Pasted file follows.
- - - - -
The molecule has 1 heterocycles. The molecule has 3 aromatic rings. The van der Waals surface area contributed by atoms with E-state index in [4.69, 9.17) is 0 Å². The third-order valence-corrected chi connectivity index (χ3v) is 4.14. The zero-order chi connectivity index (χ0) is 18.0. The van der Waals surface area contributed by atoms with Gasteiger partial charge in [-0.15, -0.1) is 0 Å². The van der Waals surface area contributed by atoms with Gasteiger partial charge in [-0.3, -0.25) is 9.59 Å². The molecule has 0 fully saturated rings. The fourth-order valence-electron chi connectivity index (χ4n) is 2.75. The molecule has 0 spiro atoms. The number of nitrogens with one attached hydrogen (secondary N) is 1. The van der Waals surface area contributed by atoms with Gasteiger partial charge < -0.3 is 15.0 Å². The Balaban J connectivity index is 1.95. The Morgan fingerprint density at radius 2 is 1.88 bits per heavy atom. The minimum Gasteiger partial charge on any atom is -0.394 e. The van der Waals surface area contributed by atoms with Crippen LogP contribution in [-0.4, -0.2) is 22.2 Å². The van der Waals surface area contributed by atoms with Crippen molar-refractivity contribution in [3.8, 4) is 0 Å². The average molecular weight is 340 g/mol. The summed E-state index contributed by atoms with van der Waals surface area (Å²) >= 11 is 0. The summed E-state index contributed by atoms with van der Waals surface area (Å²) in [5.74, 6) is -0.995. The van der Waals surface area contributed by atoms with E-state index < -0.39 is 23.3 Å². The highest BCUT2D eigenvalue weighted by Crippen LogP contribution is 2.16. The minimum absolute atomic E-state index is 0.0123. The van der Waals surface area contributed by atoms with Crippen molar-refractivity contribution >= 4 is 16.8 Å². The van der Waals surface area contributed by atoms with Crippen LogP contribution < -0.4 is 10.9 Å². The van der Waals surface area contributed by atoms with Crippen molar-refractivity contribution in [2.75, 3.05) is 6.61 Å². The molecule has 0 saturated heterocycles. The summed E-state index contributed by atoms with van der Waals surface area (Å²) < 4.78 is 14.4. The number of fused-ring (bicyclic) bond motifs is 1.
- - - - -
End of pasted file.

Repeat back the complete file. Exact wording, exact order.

The molecule has 1 heterocycles. The molecule has 3 aromatic rings. The van der Waals surface area contributed by atoms with E-state index in [4.69, 9.17) is 0 Å². The third-order valence-corrected chi connectivity index (χ3v) is 4.14. The zero-order chi connectivity index (χ0) is 18.0. The van der Waals surface area contributed by atoms with Gasteiger partial charge in [-0.15, -0.1) is 0 Å². The van der Waals surface area contributed by atoms with Gasteiger partial charge in [-0.3, -0.25) is 9.59 Å². The molecule has 0 fully saturated rings. The fourth-order valence-electron chi connectivity index (χ4n) is 2.75. The molecule has 0 spiro atoms. The number of nitrogens with one attached hydrogen (secondary N) is 1. The van der Waals surface area contributed by atoms with Gasteiger partial charge < -0.3 is 15.0 Å². The Balaban J connectivity index is 1.95. The Morgan fingerprint density at radius 2 is 1.88 bits per heavy atom. The minimum Gasteiger partial charge on any atom is -0.394 e. The van der Waals surface area contributed by atoms with Crippen LogP contribution in [-0.4, -0.2) is 22.2 Å². The van der Waals surface area contributed by atoms with Crippen molar-refractivity contribution in [3.8, 4) is 0 Å². The average molecular weight is 340 g/mol. The summed E-state index contributed by atoms with van der Waals surface area (Å²) >= 11 is 0. The summed E-state index contributed by atoms with van der Waals surface area (Å²) in [5.74, 6) is -0.995. The van der Waals surface area contributed by atoms with E-state index < -0.39 is 23.3 Å². The highest BCUT2D eigenvalue weighted by Crippen LogP contribution is 2.16. The minimum absolute atomic E-state index is 0.0123. The van der Waals surface area contributed by atoms with Crippen molar-refractivity contribution >= 4 is 16.8 Å². The van der Waals surface area contributed by atoms with Crippen LogP contribution < -0.4 is 10.9 Å². The van der Waals surface area contributed by atoms with Crippen molar-refractivity contribution in [2.75, 3.05) is 6.61 Å². The molecule has 0 saturated heterocycles. The summed E-state index contributed by atoms with van der Waals surface area (Å²) < 4.78 is 14.4. The number of fused-ring (bicyclic) bond motifs is 1.